MORTON, THOMAS (c. 159o-1646), usually called Thomas Morton of Merrymount, English adventurer in America, was a lawyer of Clifford's Inn, London, and seems to have practised in the west of England. He spent three months in America in 1622; returned in 1625, and settled at Mount Wollaston, in what is now Quincy, Massachusetts; and in 1626, when most of the settlers removed to Virginia, he assumed command of the settle ment, and renamed it Merrymount. He came into conflict with the Puritan settlers, by setting up a maypole and also, it should be added, selling rum and arms to the Indians. He was banished to England, but returned in 1629, when he was arrested on trivial charges by the Massachusetts authorities, and was confined in the stocks. Later his house was burned and he was sent to England, where he spent a term in the Essex gaol. After his release he wrote his New English Canaan (1637), in which he heaps ridicule upon the New England colonists. In 1643 Morton returned to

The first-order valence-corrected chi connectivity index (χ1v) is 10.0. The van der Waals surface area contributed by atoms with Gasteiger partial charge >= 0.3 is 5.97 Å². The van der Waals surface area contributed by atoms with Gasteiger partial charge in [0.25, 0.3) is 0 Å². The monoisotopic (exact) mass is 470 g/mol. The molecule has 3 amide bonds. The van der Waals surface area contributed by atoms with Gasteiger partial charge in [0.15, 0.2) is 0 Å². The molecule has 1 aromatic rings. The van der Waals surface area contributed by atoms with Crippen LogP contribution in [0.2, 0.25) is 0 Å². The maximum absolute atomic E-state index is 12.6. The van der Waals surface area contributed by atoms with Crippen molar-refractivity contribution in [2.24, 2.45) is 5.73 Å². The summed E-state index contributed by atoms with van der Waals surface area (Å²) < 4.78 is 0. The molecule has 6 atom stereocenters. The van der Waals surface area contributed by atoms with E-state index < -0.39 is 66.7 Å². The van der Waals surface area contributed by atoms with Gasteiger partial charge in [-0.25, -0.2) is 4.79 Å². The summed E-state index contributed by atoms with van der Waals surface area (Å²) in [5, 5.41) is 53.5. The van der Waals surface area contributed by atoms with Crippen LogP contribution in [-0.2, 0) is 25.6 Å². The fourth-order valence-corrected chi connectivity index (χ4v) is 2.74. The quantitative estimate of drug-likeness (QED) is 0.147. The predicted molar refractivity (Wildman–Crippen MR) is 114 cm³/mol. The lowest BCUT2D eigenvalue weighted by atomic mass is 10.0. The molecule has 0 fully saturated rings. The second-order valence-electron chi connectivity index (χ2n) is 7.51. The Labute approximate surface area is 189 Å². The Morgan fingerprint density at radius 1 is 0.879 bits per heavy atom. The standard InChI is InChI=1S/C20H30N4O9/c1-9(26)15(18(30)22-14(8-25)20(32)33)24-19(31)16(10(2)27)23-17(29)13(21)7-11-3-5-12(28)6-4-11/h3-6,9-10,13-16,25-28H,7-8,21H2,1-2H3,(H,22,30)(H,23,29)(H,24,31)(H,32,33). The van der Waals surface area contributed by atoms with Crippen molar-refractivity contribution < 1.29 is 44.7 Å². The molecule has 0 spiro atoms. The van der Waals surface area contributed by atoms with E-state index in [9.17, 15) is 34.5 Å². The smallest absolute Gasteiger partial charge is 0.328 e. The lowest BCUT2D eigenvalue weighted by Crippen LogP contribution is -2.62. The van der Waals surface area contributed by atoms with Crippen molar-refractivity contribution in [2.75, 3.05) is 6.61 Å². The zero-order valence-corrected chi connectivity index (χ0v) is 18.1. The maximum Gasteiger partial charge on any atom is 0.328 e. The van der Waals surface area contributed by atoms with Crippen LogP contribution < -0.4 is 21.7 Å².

America. He was imprisoned in Boston in the following year, was brought to trial, remanded pending the gathering of further evi deuce, and after a year's confinement was fined .1 zoo and released. He retired to Agamenticus (now York), Maine, and in 1646 died poverty-stricken.
See the New English Canaan, edited by Charles Francis Adams (Publications of the Prince Society, vol. ix., Boston, 1883) ; C. F. Adams, Three Episodes of Massachusetts History (Boston, 1896) ; and, for a more favourable view of Morton, A Few Observations on the Prince Society's Edition of the New English Canaan, revised and reprinted from the Churchman (New York, 5883). Morton's adventures have furnished material for Nathaniel Hawthorne's short story, The Maypole of Merrymount, and for John Lothrop Motley's novels, Morton's Hope (1839) and Merry Mount (1849).